The Cost to Taxpayers of Enhancing Sonoma County Employee Pensions
In the early 2000s, along with many other cities, state agencies, and counties in California, Sonoma County enhanced their employee pension benefits.
As of 6/30/2018, Sonoma County’s pension system had $2.7 billion of invested assets, but nearly $3.1 billion in actuarial accrued liabilities. To what extent is its $400 million unfunded liability attributable to the pension benefit enhancements? Put another way, how much have these enhancements cost Sonoma County’s taxpayers?
Just as it is impossible to know with perfect accuracy the amount of a pension fund’s actuarial accrued liability, it is impossible to precisely calculate the cost to taxpayers of Sonoma County’s pension benefit enhancements. There is enough data available in the financial statements provided by Sonoma County’s pension fund, however, to provide credible estimates.
To improve the credibility of these estimates, the assumptions made herein are designed to understate the costs. For example, the impact of the increased cost is not assessed until the year the enhancements were fully implemented. In the case of general Sonoma County employees, that was 2005, and in the case of public safety employees of Sonoma County, that was 2006.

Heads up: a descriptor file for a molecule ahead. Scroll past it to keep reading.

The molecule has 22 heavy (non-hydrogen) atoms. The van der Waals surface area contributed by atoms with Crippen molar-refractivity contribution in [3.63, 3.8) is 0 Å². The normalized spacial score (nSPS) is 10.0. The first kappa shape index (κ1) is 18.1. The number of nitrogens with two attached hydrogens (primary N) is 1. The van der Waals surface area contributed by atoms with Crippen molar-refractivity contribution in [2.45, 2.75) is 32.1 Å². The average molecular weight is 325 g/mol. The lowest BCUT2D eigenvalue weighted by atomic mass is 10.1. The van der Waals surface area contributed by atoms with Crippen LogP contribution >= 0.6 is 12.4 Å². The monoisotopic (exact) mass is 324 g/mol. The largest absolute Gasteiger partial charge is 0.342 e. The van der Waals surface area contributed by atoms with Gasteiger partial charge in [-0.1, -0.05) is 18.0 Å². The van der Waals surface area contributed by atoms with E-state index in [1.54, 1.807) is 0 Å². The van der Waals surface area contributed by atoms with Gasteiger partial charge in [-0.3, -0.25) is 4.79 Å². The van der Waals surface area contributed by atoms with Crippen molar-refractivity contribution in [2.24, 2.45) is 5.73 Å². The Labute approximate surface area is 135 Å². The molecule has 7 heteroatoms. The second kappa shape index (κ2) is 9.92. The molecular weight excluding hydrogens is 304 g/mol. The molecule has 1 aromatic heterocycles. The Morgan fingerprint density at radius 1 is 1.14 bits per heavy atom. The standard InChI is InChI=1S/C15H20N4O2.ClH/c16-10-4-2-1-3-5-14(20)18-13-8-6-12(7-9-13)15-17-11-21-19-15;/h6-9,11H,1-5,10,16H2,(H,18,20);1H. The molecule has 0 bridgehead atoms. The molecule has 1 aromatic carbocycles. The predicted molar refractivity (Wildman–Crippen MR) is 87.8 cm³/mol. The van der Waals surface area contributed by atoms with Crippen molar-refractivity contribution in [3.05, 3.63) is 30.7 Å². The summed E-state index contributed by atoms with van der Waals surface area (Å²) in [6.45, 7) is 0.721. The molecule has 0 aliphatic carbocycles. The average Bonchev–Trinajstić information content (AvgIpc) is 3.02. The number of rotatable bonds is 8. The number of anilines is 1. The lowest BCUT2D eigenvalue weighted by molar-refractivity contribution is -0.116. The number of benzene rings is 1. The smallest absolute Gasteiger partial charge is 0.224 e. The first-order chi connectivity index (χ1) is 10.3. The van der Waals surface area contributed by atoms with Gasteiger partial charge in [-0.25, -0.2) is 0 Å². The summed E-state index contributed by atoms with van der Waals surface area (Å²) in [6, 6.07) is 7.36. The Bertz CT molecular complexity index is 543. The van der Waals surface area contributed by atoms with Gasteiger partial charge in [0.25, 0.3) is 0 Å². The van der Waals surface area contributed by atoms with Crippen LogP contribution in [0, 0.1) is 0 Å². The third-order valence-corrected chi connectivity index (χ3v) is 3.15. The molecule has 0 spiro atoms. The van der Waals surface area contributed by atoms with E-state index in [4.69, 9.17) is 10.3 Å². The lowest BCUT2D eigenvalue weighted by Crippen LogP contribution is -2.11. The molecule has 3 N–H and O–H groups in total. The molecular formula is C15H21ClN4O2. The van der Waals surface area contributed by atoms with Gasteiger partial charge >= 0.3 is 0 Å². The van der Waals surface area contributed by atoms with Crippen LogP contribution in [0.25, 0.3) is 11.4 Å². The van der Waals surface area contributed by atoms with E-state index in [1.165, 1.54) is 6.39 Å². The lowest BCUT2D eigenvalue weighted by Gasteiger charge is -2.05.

Sonoma County’s original pension benefits were based on the typical annual percentage accrual, multiplied by years worked, with the total percentage multiplied by the final pension eligible salary to calculate the retirement pension. For example, up until 2005, Sonoma County’s general (non-safety) workers would accrue their pension benefit at a rate of 2 percent per year. An employee who worked 30 years would have a pension equivalent to 60 percent of their final salary (2 percent times 30 years). As of 2005, that percentage was raised to 3 percent, and the age of eligibility to receive a full pension was increased from 57 to 60.
For public safety employees, the increase was even more dramatic, because not only did the annual percentage accrual increase from 2 percent to 3 percent, but the age of eligibility was lowered, from 55 to 50.